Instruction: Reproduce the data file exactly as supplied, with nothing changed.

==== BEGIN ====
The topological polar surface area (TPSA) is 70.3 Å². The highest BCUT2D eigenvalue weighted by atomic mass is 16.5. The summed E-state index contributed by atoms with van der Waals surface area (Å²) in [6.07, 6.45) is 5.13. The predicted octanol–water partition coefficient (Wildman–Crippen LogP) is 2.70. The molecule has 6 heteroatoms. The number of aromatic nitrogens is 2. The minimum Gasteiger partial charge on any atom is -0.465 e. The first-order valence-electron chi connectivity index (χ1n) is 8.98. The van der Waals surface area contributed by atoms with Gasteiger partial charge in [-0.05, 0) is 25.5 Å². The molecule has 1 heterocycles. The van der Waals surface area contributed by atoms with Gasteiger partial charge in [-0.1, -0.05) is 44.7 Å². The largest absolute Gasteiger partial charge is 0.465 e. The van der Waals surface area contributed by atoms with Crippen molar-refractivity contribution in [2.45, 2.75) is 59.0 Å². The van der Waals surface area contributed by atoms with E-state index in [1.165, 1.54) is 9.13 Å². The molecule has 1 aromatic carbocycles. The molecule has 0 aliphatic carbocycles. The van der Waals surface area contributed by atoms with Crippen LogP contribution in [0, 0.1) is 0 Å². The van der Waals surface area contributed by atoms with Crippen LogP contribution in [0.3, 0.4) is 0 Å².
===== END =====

The topological polar surface area (TPSA) is 70.3 Å². The highest BCUT2D eigenvalue weighted by atomic mass is 16.5. The summed E-state index contributed by atoms with van der Waals surface area (Å²) in [6.07, 6.45) is 5.13. The predicted octanol–water partition coefficient (Wildman–Crippen LogP) is 2.70. The molecule has 6 heteroatoms. The number of aromatic nitrogens is 2. The minimum Gasteiger partial charge on any atom is -0.465 e. The first-order valence-electron chi connectivity index (χ1n) is 8.98. The van der Waals surface area contributed by atoms with Gasteiger partial charge in [-0.05, 0) is 25.5 Å². The molecule has 1 heterocycles. The van der Waals surface area contributed by atoms with Gasteiger partial charge in [-0.1, -0.05) is 44.7 Å². The largest absolute Gasteiger partial charge is 0.465 e. The van der Waals surface area contributed by atoms with Crippen molar-refractivity contribution in [2.45, 2.75) is 59.0 Å². The van der Waals surface area contributed by atoms with E-state index in [1.165, 1.54) is 9.13 Å². The molecule has 1 aromatic carbocycles. The molecule has 0 aliphatic carbocycles. The van der Waals surface area contributed by atoms with Crippen LogP contribution in [0, 0.1) is 0 Å². The van der Waals surface area contributed by atoms with Crippen LogP contribution in [0.3, 0.4) is 0 Å².